The Obama administration has decided to retaliate against China for a huge cyberattack that targeted a government agency, but has yet to find a method that would deter future attacks, while not provoking an escalating cyber conflict, according to a New York Times report.

Senior officials told the paper that they felt cyberattacks targeting the U.S. would continue to escalate unless the government was able to create costs for attackers, which would curb future security breaches, and that the scope of the most recent attack demanded a response.

The administration has reportedly considered a range of options for retaliation, including diplomatic protests, actions against Chinese agents in the U.S., economic sanctions, and retaliatory cyberattacks on Chinese networks.

The retaliatory attacks reportedly discussed included actions to steal data similar to that breached when the U.S. Office of Personnel Management (OPM) was hacked in June this year. The personal information of 21 million U.S. federal employees, many of whom have access to sensitive information, was stolen.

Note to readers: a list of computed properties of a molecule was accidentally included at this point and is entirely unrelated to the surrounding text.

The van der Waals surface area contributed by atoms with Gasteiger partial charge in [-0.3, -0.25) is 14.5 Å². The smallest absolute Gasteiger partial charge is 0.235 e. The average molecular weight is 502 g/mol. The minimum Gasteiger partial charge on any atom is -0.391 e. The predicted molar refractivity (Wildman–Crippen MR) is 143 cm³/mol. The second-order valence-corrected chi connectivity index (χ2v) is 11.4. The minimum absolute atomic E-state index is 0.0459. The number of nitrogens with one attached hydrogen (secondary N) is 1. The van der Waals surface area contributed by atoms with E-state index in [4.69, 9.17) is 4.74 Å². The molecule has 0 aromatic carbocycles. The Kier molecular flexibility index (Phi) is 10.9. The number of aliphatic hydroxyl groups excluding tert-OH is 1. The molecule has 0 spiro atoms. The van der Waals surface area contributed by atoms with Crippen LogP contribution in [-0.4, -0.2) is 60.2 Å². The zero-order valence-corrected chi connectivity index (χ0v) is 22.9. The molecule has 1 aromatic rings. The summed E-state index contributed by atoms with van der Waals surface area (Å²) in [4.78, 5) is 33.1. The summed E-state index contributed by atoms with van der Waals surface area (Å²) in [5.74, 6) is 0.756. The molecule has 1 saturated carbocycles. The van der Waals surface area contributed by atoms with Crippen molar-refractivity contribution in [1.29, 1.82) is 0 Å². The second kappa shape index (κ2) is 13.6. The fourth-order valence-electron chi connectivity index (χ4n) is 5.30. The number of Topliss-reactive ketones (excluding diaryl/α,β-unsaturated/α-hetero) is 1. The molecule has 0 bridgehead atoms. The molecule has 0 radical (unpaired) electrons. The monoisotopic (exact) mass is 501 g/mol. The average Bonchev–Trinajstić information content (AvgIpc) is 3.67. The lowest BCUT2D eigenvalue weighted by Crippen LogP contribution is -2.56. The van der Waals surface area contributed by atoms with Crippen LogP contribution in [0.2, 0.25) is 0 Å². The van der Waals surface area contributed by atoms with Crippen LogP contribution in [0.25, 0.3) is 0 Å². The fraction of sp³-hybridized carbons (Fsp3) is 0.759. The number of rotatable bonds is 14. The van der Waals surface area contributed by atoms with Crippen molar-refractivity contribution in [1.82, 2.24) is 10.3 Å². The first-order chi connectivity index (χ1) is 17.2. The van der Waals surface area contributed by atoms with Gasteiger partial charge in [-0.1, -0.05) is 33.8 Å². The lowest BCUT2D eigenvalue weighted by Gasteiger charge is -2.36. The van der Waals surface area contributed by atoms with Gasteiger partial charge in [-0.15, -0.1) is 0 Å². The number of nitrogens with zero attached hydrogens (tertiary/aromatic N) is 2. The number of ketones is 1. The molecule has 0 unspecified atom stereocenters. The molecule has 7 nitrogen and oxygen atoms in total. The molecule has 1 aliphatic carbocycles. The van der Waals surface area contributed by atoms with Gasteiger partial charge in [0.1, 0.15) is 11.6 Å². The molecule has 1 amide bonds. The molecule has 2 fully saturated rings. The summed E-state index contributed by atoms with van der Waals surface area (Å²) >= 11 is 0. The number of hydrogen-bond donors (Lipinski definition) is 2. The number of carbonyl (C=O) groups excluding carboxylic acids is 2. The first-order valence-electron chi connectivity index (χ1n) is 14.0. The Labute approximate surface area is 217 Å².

Concerns among officials that retaliation could escalate the conflict between the two countries mean that thus far, the exact nature of the U.S. response has not been finalized, the paper reported.

U.S. national security officials have recently stepped up public warnings about the dangers of cyberattacks, and urged the importance of developing cyber weapons that are powerful enough to deter future attacks.

“Just as we fashioned a formidable nuclear capability that served us through the Cold War and beyond, I am confident in our ability to keep pace with adversaries,” Adm. Mike Rogers, who is both the military’s top commander for cyber operations as head of U.S. Cyber Command and director of the National Security Agency, said, referring to the need to develop cyber weapons, according to the Los Angeles Times.

Whatever form the U.S. response takes, it is possible that the public may not even be aware of it, officials cited by the Times said. The administration has also reportedly decided against publicly accusing China of responsibility for the OPM hack, as doing so could require exposing details of the United States’ own espionage and cyberspace capabilities, officials told the Washington Post.

In an apparent effort to de-escalate the cyber conflict between them, the U.S. and China agreed to a cybersecurity code of conduct at a summit last month.